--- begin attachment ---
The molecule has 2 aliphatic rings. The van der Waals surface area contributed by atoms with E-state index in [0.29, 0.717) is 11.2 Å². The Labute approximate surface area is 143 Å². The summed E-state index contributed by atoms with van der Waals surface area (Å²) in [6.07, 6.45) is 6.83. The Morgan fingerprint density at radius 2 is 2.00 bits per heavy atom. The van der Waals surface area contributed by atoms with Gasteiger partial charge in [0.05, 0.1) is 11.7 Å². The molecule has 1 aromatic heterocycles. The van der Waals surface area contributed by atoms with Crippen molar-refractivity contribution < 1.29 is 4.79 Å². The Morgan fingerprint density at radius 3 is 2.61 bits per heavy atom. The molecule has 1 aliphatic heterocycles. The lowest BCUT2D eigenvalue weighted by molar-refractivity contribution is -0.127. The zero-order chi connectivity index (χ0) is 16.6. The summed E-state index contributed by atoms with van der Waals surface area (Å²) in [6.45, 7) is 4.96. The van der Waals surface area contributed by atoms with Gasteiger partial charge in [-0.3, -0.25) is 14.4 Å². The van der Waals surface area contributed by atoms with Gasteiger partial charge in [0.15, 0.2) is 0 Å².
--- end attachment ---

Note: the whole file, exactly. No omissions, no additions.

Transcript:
The molecule has 2 aliphatic rings. The van der Waals surface area contributed by atoms with E-state index in [0.29, 0.717) is 11.2 Å². The Labute approximate surface area is 143 Å². The summed E-state index contributed by atoms with van der Waals surface area (Å²) in [6.07, 6.45) is 6.83. The Morgan fingerprint density at radius 2 is 2.00 bits per heavy atom. The van der Waals surface area contributed by atoms with Gasteiger partial charge in [0.05, 0.1) is 11.7 Å². The molecule has 1 aromatic heterocycles. The van der Waals surface area contributed by atoms with Crippen molar-refractivity contribution < 1.29 is 4.79 Å². The Morgan fingerprint density at radius 3 is 2.61 bits per heavy atom. The molecule has 1 aliphatic heterocycles. The lowest BCUT2D eigenvalue weighted by molar-refractivity contribution is -0.127. The zero-order chi connectivity index (χ0) is 16.6. The summed E-state index contributed by atoms with van der Waals surface area (Å²) in [6.45, 7) is 4.96. The van der Waals surface area contributed by atoms with Gasteiger partial charge in [-0.3, -0.25) is 14.4 Å². The van der Waals surface area contributed by atoms with Gasteiger partial charge in [0.15, 0.2) is 0 Å².